Tiny Wisdom: Letting Go of Painful Memories

“Pain is inevitable. Suffering is optional.” ~Unknown

Recently, I’ve been listening to a guided healing meditation I found online. I searched for it because I sensed something was wrong with my body, a couple weeks before a doctor confirmed it.

I didn’t expect it would bring up old wounds, but it has. There’s one part where the soothing voice instructs the listener to think back to the confidence of childhood. When I hear this, it reminds me that I wasn’t confident then, and that many painful events chipped away at my self-esteem.

At this point in the meditation, I usually shift my thoughts to a moment when I felt self-assured performing onstage, but yesterday something different happened. Instead, I cried. And shook. And shivered. Right then, it all came back–anger, shame, and a sense of powerlessness.

I was surprised to feel those raw emotions, after so many years of healing and forgiving. It reminded me that letting go truly is a journey, not a one-time choice.

A while back, in an interview, someone asked me if I think letting go is easy. I think she was surprised when I said, “No.” In theory, it is. Just like you would simply drop your arms and release something heavy you’re holding onto, letting go feels freeing.

The hard part is that we often need to let go over and over again. It isn’t like pulling off a band-aid. Old wounds have a way of resurfacing as we stumble, learn, and grow.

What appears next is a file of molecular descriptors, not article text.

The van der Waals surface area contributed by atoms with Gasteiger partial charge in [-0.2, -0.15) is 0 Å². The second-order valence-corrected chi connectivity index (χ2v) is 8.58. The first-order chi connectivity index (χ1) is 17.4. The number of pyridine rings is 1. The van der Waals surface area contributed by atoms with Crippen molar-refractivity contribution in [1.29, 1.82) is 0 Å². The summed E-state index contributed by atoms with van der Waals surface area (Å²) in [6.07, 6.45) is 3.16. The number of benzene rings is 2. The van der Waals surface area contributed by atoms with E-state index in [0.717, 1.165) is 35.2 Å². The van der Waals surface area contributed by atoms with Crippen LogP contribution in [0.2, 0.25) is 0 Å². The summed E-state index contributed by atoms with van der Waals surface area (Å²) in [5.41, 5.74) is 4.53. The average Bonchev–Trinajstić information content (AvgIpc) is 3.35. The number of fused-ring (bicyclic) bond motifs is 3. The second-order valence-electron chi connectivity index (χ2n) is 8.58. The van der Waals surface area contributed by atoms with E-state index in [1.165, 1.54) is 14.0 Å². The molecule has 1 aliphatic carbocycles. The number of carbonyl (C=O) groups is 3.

This doesn’t make us weak. It makes us human. We don’t need to let go of anything forever. We just need to learn what it means to let go in a moment, and then remember what that looks and feels like to do it again when necessary.

It may mean practicing mindfulness, or reminding yourself that it wasn’t your fault, or revisiting what you learned through the experience. What matters isn’t that we find letting go to be easy; it’s that we find it to be possible.

Today if you find yourself clinging to a painful memory, ask yourself: How can I focus on healing in the present, instead of living in the past?

Image by Sofan Chan, The Art of Happiness Gallery

About Lori Deschene

Lori Deschene is the founder of Tiny Buddha. She started the site after struggling with depression, bulimia, c-PTSD, and toxic shame so she could recycle her former pain into something useful and inspire others do the same. She recently created the Breaking Barriers to Self-Care eCourse to help people overcome internal blocks to meeting their needs—so they can feel their best, be their best, and live their best possible life. If you’re ready to start thriving instead of merely surviving, you can learn more and get instant access here.

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